‘Positive forecast for EPF dividend encouraging’

PETALING JAYA: The Employees Provident Fund (EPF) dividend payout, expected to be between 5% and 6% for 2020, is reassuring as the country’s economy had shrunk by 5.6% that year, according to economists.

Sunway University Business School Professor of Economics Dr Yeah Kim Leng said EPF’s investment performance remained intact despite the Covid-19 pandemic due to the faster-than-expected recovery in local and overseas financial markets.

“In the first three quarters of the year, EPF’s net investment income amounted to RM37.83 million, on track to a dividend payout close to 5.45% paid in 2019,” Yeah said yesterday.

He credited the strong fiscal and monetary stimulus, mounted by governments around the world to offset the contradiction in the real economy, for EPF’s performance.

“Malaysia’s aggressive policy responses underpinned the local bourse’s 2.4% rise in the composite index, and a larger 6.2% increase in market capitalisation,” he added.

Likewise, the strong performance in overseas markets, as exemplified by the 15.5% rise in S&P500, 6.6% in Dow and 43% in Nasdaq, helped to sustain EPF’s investment performance, with a third of its assets invested abroad.

The Malaysian Reserve, citing sources familiar with EPF, reported that the fund is considering a dividend payout of between 5% and 6% for 2020. If this is correct, it will exceed Permodalan Nasional Bhd’s (PNB) 4.25% dividend for 2020, making it the first time the retirement fund has outperformed PNB’s benchmark Amanah Saham Bumiputra.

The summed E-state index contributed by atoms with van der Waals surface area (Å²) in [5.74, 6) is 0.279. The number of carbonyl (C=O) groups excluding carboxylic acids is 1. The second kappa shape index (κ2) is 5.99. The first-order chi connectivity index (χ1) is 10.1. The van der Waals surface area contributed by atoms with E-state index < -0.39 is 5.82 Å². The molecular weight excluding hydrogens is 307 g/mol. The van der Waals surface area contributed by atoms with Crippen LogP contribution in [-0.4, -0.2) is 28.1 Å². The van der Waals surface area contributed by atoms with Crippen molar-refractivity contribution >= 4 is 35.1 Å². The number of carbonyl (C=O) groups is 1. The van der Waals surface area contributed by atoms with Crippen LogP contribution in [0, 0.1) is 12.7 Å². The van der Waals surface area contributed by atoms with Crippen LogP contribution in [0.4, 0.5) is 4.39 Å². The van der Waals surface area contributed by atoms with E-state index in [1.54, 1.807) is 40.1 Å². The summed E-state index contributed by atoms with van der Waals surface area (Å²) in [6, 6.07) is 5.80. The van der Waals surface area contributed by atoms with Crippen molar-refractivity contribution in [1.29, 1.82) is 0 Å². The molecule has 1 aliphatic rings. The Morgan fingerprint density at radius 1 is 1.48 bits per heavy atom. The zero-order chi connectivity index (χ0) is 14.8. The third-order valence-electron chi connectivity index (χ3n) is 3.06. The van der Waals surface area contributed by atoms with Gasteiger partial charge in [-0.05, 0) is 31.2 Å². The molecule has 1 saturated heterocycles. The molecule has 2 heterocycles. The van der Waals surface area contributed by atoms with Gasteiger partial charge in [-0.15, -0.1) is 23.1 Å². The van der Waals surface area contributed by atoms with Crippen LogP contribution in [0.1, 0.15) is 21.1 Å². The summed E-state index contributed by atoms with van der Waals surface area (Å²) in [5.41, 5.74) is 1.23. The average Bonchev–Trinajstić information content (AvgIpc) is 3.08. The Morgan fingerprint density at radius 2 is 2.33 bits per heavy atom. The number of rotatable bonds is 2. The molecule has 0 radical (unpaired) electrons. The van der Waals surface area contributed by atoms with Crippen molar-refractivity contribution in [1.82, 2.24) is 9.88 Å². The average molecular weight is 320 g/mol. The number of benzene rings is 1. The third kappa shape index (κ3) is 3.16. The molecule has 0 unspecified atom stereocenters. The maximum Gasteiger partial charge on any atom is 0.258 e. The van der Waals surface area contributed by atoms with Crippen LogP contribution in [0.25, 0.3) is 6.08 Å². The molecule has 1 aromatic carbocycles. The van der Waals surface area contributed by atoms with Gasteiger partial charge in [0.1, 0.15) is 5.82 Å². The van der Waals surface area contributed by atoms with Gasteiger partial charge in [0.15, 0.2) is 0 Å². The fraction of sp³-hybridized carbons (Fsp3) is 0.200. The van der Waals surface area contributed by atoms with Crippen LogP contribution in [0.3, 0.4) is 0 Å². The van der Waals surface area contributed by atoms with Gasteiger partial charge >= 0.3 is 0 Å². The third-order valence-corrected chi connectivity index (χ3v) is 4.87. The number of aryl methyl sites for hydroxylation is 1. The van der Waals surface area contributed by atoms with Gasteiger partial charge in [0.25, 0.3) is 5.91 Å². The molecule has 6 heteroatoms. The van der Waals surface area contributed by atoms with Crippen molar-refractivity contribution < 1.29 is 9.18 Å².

Yeah believes this is due to PNB’s lower exposure to overseas markets, which could have resulted in returns lower than EPF’s.

“Moreover, reduced public listings could have also reduced contribution from the gains from typical high returns from initial public offerings,” he said.

Meanwhile, Asia-Europe Institute at University of Malaya Professor of Economics Datuk Dr Rajah Rasiah told theSun that EPF’s dividend of between 5% and 6% obviously will buck the trend on lower yield, given that the pandemic has ravaged economies both locally and abroad.

“This is a positive sign but let us first see how much of EPF funds remains with those in the B40 group as withdrawals were approved last year to address the damage caused by Covid-19,” he said.

If the government does declare such a dividend, it will be sending a positive note to contributors that the government cares for the people’s welfare, Rajah said.

However, one will need to calculate the relative gains from a dividend of 5% or 6% against the amount withdrawn to address the problems created from the pandemic.

The various restrictions imposed included a significant fall in income, and for many, a complete loss in income, which is the major driver of the withdrawals made by the affected households, Rajah said.

“In the end, higher dividends may be enjoyed by the rich compared to the poor, which could undermine wealth inequality in the country,” he added.

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